Volkswagen today revealed the next step on its road to a fully-electric lineup: a handsome midsize sedan called the ID. Aero. Officially, the design VW showed off is a concept car – a design study intended to show possible future themes. But Volkswagen officials made clear to the media that the ID. Aero is extremely close to its final production stage.
VW’s Third EV in The States
It’s the third electric vehicle (EV) VW will bring to the U.S.
Americans today buy more SUVs than cars and trucks combined. So, VW’s first EV in the U.S. was a midsize SUV – the curvy ID.4. It won World Car of the Year last year, but the war in Ukraine has hindered production. VW has virtually sold out of them in the U.S., in part because it can’t build them as fast as it wants to.
The ID. Buzz – a reincarnation of the classic microbus – will be VW’s second U.S.-bound EV.
The ID. Aero will be the third.
Volkswagen plans to sell the ID. Aero in China, Europe, and North America. It will appear first in China in late 2023. So we expect to see it in the U.S. around early 2024. VW gave no hint as to pricing but called it a “flagship model,” meaning it’s likely to be the most expensive thing on the dealership lot.
It looks exactly like you’d expect it to look if you’ve seen the ID.4. The Aero uses the same arched greenhouse. It’s set over a body with the same subtle s-curve accent line stretching down the profile (VW calls it “the tornado line”). It wears the same clamshell nose.
The ubiquitous flush door handles of EVs give the profile a clean look. But they’re illuminated here. Trestle-style accent lines in the headlights are an intriguing touch that may not make it into the production model.
The look is surprisingly elegant when stretched to the long, low profile of a sedan. Without the VW badge, you could easily believe it was the next-generation design from luxury brother Audi.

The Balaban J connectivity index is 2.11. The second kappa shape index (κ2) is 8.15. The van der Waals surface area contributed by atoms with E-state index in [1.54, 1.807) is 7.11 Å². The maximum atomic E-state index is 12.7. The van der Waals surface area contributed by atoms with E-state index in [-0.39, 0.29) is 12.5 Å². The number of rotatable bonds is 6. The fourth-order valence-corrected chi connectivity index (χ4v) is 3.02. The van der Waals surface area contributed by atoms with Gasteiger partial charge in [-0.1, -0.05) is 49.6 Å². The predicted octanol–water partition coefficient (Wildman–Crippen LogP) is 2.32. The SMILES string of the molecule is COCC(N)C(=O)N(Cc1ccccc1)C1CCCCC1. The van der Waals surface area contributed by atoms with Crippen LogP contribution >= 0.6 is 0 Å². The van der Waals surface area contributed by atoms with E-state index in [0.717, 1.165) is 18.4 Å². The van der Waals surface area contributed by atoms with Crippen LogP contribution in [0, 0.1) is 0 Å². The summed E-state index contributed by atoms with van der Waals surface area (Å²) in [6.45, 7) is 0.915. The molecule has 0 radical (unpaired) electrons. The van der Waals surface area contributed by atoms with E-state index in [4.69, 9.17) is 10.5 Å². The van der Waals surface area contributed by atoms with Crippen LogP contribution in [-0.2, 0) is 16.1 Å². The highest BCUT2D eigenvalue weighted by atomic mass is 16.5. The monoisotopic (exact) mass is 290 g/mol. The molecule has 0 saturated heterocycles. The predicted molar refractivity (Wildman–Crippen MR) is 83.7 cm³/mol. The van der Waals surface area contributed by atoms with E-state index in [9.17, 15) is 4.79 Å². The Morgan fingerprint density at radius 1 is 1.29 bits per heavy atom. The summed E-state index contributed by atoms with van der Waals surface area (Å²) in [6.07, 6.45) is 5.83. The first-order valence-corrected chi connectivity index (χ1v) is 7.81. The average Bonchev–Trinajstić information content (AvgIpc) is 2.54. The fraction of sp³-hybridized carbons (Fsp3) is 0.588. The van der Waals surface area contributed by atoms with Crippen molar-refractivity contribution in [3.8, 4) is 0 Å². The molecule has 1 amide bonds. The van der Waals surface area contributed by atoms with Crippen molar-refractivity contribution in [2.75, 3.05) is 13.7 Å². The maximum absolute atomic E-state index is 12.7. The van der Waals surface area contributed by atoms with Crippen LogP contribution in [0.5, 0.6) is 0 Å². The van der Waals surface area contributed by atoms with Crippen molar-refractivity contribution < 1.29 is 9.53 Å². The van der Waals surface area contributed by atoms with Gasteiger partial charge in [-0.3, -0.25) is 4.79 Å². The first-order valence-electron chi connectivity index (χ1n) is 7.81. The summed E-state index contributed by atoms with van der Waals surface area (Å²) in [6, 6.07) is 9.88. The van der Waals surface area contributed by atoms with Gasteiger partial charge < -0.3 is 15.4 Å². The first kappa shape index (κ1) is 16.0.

VW says the design has a drag coefficient of 0.23, which would make it as slippery through the air as many exotic supercars. And explain the name.
Few Mechanical Details
Volkswagen has given few mechanical details, but we can make some safe assumptions.
Press materials say the car will have a driving range of 385 miles. The U.S. and Europe, however, use different testing systems to determine an EV’s range. European testing tends to produce longer numbers. We expect the range to be closer to the 300-mile mark in EPA testing.
Electric cars, however, are modular. Designers usually create a single, skateboard-like architecture of battery, motors, and suspension that can be scaled up or down. They can then assemble different types of vehicles by fastening different body and cabin designs on top.
The ID. Aero has a slightly smaller battery than its SUV brother – 77 kilowatt-hours instead of 82. But otherwise, it likely uses the same components. The ID.4 comes in a rear-wheel-drive setup making 201 horsepower, and an all-wheel-drive setup making 295. The ID. Aero will likely share similar options.
VW hasn’t given any glimpse of the car’s cabin, so stay tuned for those details, too.